Currently, health-related mTBI apps, including those providing psychoeducation and included in this review, are not formally regulated by government agencies, although Concussion Ed is endorsed by Health Canada [46]. The purpose of such regulation would be to provide the consumer with confidence that the product can be safely used [26]. Until this is changed, the onus is on app developers and the app provider (ie, Apple or Google) to provide the consumer with a well-documented and described product and a clear indication as to the intended target group of the app [24]. The abundance of available health apps and the rapid rate at which they continue to be released indicate that it will take considerable time for agencies or regulatory bodies to monitor a virtual market for regulation [25,26].

None of the apps investigated were found to have rigorous peer-reviewed research published on the app-specific effectiveness of the psychoeducational or mTBI management components. The lack of empirical research to demonstrate effectiveness may be related to the short time frame during which mHealth apps have emerged, the speed at which their availability changes as well as the focus on diagnostic apps opposed to psychoeducational apps [25].

The type and volume of data gathered from an electronic device when an app is downloaded and the details of the electronically signed end user license vary [46]. App creation, app use, and data storage may all occur in different countries with different laws and regulations regarding data privacy and sharing of data collected through electronic means [47]. Data sharing and privacy is a consideration that requires attention from researchers, health care professionals, and the general public when deciding on which app to utilize or if app utilization is appropriate at all [33]. Future systems of app evaluation and research would benefit from adding a component that considers data sharing, storage, and privacy.

Technology acceptance and usability studies are also lacking for apps related to mTBI [24]. There are few early feasibility and compliance studies for mTBI apps published with small sample sizes that are not specific to the psychoeducational components of the apps [25]. Investigation into the feasibility, logistics, security, IT compatibility, and acceptance by health care providers and military members with mTBI is critical to the implementation of standardized practices in military health care systems. The rapid rate at which mHealth is evolving contrasts with the slower pace of traditional evidence-based research practices [25]. Exhaustive evaluation for effectiveness, efficacy, and usability through research may not be practical and new approaches to evidence may have to be considered [25]. New methods of research with novel tools, such as the MARS, may also need further consideration and acceptance to assist both with the rapid need for mHealth research and the regulation of health apps.

Study Limitations and Strengths

This study has a number of limitations. First, the search and identification of apps was limited to 1 day, and given the fast-paced release of new apps, it may not have captured all apps available till date. Second, there are specific concerns regarding the use of the MARS as a rating tool for health apps. The MARS does not address data sharing, security, and privacy, which are important components to consider when making decisions regarding mHealth utilization. Furthermore, the MARS involves several potentially subjective responses by the raters, most notably in the area of app subjective quality. For instance, question 2 asks, “Is the app interesting to use? Does it use any strategies to increase engagement by presenting its content in an interesting way?” [2]. As such questions may be interpreted subjectively, mitigation strategies were implemented. These included rater participation in standardized video training before rating the apps, engagement of multiple raters in the rating process, and averaging ratings across raters [2,29].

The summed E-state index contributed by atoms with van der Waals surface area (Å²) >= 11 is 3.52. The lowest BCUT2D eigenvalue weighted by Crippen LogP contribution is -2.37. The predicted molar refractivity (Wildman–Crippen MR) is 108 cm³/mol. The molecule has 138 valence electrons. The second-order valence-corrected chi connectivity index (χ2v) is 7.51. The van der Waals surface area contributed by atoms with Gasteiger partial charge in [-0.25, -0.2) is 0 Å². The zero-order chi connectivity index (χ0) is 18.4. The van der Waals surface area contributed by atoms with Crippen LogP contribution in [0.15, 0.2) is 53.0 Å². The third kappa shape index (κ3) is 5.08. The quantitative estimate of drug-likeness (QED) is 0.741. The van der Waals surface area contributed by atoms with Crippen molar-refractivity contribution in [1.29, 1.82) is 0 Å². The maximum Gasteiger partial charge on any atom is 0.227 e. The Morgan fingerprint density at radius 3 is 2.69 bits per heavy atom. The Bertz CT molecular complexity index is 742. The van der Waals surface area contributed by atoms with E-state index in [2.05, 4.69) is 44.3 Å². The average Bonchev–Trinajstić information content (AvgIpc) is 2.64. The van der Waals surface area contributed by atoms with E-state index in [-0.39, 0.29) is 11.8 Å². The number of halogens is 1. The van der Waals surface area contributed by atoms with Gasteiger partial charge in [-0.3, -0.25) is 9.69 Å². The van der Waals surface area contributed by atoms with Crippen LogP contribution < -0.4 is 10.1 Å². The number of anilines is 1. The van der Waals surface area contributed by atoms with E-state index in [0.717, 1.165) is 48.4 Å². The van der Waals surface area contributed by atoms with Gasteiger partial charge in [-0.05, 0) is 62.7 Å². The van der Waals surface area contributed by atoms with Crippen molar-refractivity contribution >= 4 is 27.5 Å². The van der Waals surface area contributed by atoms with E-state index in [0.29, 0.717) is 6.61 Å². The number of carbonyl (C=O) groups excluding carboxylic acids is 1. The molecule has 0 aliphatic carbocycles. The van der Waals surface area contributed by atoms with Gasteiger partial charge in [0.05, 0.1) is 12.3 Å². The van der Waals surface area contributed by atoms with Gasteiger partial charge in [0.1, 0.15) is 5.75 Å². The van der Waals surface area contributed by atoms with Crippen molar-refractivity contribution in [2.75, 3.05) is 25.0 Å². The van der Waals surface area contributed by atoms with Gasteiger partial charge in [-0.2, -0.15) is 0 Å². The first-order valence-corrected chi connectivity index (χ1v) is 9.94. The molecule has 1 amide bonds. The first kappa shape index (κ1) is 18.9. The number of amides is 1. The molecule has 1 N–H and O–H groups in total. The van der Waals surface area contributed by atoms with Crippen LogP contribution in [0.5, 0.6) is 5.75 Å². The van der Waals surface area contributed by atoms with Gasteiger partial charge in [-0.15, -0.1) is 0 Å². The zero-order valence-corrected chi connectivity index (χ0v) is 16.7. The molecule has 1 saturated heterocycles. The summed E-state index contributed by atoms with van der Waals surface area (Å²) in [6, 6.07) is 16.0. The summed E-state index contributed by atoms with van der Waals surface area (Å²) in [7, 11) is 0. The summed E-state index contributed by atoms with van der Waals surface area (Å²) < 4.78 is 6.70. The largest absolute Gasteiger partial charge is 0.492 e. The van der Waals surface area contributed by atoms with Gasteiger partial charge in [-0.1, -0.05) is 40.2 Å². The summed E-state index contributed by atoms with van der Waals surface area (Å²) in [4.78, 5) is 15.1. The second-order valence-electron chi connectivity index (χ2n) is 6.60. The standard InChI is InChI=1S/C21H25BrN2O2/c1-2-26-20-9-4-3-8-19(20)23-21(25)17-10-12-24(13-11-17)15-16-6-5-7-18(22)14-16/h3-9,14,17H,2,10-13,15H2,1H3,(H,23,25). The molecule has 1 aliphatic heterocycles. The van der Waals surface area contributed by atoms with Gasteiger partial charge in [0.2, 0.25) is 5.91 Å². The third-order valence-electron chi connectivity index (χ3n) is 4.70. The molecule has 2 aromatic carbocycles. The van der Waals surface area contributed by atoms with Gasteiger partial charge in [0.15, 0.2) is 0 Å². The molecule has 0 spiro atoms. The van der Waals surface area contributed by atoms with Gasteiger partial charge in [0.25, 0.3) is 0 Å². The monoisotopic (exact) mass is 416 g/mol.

The main strength of this study is the systematic, methodological evidence-based approach undertaken to evaluate the apps, including the use of an evidence-based tool and multiple rounds of elimination. In addition, the researchers engaged in this project have clinical experience, are employed in clinical settings, and routinely work with military and civilian populations who have sustained mTBI. They are also skilled at providing psychoeducational content to address mTBI and support subsequent recovery. The execution of the a priori process for app rating, coupled with the educational and clinical experience of the researchers, contributed to the validity and rigor of the app evaluation results and subsequent knowledge synthesis of findings. As mHealth is a rapidly evolving field, the brief time from app search and evaluation to manuscript preparation facilitated timely knowledge translation and integration into clinical practice.


As a component of mHealth, smartphone apps have become widely available in recent years as app technology rapidly improves. Similar to civilians, military populations have also embraced the use of health apps, which may have advantages specific to the challenges and barriers faced by military personnel, including geographical isolation and stigma. Health apps have the potential to be an engaging and accessible means of providing psychoeducational information for mTBI management. Of the 13 apps reviewed in this study, 5 (Concussion Coach, World Rugby Concussion, CDC Heads Up!, Concussion Ed, and LifeArmor) were well-suited to provide evidence-based psychoeducational information on mTBI management. Only 2 (Concussion Coach and LifeArmor) contained information specific to military populations and addressed mental health information and strategies, which are a critical component of mTBI and PCS management and recovery [8]. Further research should investigate the applicability, technology acceptance, and usability specific to the utilization of psychoeducational apps among military members with mTBI at the patient and health professional level within military contexts such as garrison, training, and deployed environments.